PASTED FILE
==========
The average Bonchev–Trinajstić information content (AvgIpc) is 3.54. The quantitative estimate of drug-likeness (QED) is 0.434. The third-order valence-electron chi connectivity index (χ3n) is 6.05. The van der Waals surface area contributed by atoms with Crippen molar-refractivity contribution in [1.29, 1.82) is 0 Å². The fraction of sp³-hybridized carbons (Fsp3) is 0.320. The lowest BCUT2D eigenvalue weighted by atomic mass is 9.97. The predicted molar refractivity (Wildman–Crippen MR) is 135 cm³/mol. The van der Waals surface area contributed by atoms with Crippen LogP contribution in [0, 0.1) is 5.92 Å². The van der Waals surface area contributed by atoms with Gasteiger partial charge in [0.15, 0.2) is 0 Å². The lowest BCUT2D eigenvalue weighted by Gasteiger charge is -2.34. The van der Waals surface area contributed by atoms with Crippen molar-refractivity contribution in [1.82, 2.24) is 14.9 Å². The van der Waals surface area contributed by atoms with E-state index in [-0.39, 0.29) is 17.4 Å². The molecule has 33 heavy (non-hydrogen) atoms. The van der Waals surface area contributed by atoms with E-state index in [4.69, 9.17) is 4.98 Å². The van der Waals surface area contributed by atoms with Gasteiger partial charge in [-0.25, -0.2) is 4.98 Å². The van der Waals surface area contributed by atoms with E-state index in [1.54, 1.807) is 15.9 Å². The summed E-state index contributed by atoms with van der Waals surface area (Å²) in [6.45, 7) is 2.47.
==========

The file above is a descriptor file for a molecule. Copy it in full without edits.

The average Bonchev–Trinajstić information content (AvgIpc) is 3.54. The quantitative estimate of drug-likeness (QED) is 0.434. The third-order valence-electron chi connectivity index (χ3n) is 6.05. The van der Waals surface area contributed by atoms with Crippen molar-refractivity contribution in [1.29, 1.82) is 0 Å². The fraction of sp³-hybridized carbons (Fsp3) is 0.320. The lowest BCUT2D eigenvalue weighted by atomic mass is 9.97. The predicted molar refractivity (Wildman–Crippen MR) is 135 cm³/mol. The van der Waals surface area contributed by atoms with Crippen LogP contribution in [0, 0.1) is 5.92 Å². The van der Waals surface area contributed by atoms with Gasteiger partial charge in [0.15, 0.2) is 0 Å². The lowest BCUT2D eigenvalue weighted by Gasteiger charge is -2.34. The van der Waals surface area contributed by atoms with Crippen molar-refractivity contribution in [1.82, 2.24) is 14.9 Å². The van der Waals surface area contributed by atoms with E-state index in [-0.39, 0.29) is 17.4 Å². The molecule has 33 heavy (non-hydrogen) atoms. The van der Waals surface area contributed by atoms with E-state index in [4.69, 9.17) is 4.98 Å². The van der Waals surface area contributed by atoms with Gasteiger partial charge in [-0.25, -0.2) is 4.98 Å². The van der Waals surface area contributed by atoms with E-state index in [1.54, 1.807) is 15.9 Å². The summed E-state index contributed by atoms with van der Waals surface area (Å²) in [6.45, 7) is 2.47.